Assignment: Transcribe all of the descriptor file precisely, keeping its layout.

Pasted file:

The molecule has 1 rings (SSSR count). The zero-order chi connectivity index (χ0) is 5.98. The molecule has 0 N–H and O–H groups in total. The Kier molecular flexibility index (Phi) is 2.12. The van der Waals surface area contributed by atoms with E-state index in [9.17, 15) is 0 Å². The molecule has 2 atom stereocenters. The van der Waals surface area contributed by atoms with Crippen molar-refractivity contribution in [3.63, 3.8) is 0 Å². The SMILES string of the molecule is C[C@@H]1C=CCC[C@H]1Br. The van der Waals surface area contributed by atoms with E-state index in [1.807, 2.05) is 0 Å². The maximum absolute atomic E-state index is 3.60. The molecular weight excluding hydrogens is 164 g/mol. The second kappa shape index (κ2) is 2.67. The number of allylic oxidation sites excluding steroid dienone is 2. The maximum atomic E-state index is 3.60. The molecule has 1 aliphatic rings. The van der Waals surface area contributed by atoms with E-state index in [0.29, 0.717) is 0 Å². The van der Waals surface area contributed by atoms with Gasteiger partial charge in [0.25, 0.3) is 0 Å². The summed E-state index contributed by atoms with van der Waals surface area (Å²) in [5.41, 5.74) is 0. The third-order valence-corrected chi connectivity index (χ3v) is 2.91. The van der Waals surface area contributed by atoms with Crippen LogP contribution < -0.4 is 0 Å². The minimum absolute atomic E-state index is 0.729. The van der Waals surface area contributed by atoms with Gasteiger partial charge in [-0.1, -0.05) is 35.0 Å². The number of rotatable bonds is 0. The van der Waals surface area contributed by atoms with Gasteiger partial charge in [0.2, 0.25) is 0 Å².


The molecule has 1 rings (SSSR count). The zero-order chi connectivity index (χ0) is 5.98. The molecule has 0 N–H and O–H groups in total. The Kier molecular flexibility index (Phi) is 2.12. The van der Waals surface area contributed by atoms with E-state index in [9.17, 15) is 0 Å². The molecule has 2 atom stereocenters. The van der Waals surface area contributed by atoms with Crippen molar-refractivity contribution in [3.63, 3.8) is 0 Å². The SMILES string of the molecule is C[C@@H]1C=CCC[C@H]1Br. The van der Waals surface area contributed by atoms with E-state index in [1.807, 2.05) is 0 Å². The maximum absolute atomic E-state index is 3.60. The molecular weight excluding hydrogens is 164 g/mol. The second kappa shape index (κ2) is 2.67. The number of allylic oxidation sites excluding steroid dienone is 2. The maximum atomic E-state index is 3.60. The molecule has 1 aliphatic rings. The van der Waals surface area contributed by atoms with E-state index in [0.29, 0.717) is 0 Å². The van der Waals surface area contributed by atoms with Gasteiger partial charge in [0.25, 0.3) is 0 Å². The summed E-state index contributed by atoms with van der Waals surface area (Å²) in [5.41, 5.74) is 0. The third-order valence-corrected chi connectivity index (χ3v) is 2.91. The van der Waals surface area contributed by atoms with Crippen LogP contribution < -0.4 is 0 Å². The minimum absolute atomic E-state index is 0.729. The van der Waals surface area contributed by atoms with Gasteiger partial charge in [-0.1, -0.05) is 35.0 Å². The number of rotatable bonds is 0. The van der Waals surface area contributed by atoms with Gasteiger partial charge in [0.2, 0.25) is 0 Å².